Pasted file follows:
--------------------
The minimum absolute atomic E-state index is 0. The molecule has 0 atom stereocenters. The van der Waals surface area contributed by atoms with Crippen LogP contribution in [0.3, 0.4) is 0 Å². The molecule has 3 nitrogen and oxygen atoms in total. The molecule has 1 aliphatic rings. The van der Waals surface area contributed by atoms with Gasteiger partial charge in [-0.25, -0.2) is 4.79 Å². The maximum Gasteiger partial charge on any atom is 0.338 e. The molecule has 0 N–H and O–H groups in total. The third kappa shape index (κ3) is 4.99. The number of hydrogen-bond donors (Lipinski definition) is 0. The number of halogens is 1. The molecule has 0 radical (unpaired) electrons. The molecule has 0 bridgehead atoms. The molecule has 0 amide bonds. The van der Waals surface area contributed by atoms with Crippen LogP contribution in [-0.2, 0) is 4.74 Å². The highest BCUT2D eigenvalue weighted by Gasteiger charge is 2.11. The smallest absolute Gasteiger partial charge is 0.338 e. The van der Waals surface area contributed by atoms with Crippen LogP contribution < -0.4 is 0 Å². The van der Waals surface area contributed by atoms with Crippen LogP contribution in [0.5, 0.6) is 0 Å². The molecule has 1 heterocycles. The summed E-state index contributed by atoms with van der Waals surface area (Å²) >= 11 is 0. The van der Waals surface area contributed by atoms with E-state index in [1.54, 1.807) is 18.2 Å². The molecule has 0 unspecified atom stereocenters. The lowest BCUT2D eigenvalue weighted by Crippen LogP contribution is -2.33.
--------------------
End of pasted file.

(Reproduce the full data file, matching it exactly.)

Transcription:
The minimum absolute atomic E-state index is 0. The molecule has 0 atom stereocenters. The van der Waals surface area contributed by atoms with Crippen LogP contribution in [0.3, 0.4) is 0 Å². The molecule has 3 nitrogen and oxygen atoms in total. The molecule has 1 aliphatic rings. The van der Waals surface area contributed by atoms with Gasteiger partial charge in [-0.25, -0.2) is 4.79 Å². The maximum Gasteiger partial charge on any atom is 0.338 e. The molecule has 0 N–H and O–H groups in total. The third kappa shape index (κ3) is 4.99. The number of hydrogen-bond donors (Lipinski definition) is 0. The number of halogens is 1. The molecule has 0 radical (unpaired) electrons. The molecule has 0 bridgehead atoms. The molecule has 0 amide bonds. The van der Waals surface area contributed by atoms with Crippen LogP contribution in [-0.2, 0) is 4.74 Å². The highest BCUT2D eigenvalue weighted by Gasteiger charge is 2.11. The smallest absolute Gasteiger partial charge is 0.338 e. The van der Waals surface area contributed by atoms with Crippen LogP contribution < -0.4 is 0 Å². The van der Waals surface area contributed by atoms with Crippen LogP contribution in [0.5, 0.6) is 0 Å². The molecule has 1 heterocycles. The summed E-state index contributed by atoms with van der Waals surface area (Å²) >= 11 is 0. The van der Waals surface area contributed by atoms with E-state index in [1.54, 1.807) is 18.2 Å². The molecule has 0 unspecified atom stereocenters. The lowest BCUT2D eigenvalue weighted by Crippen LogP contribution is -2.33.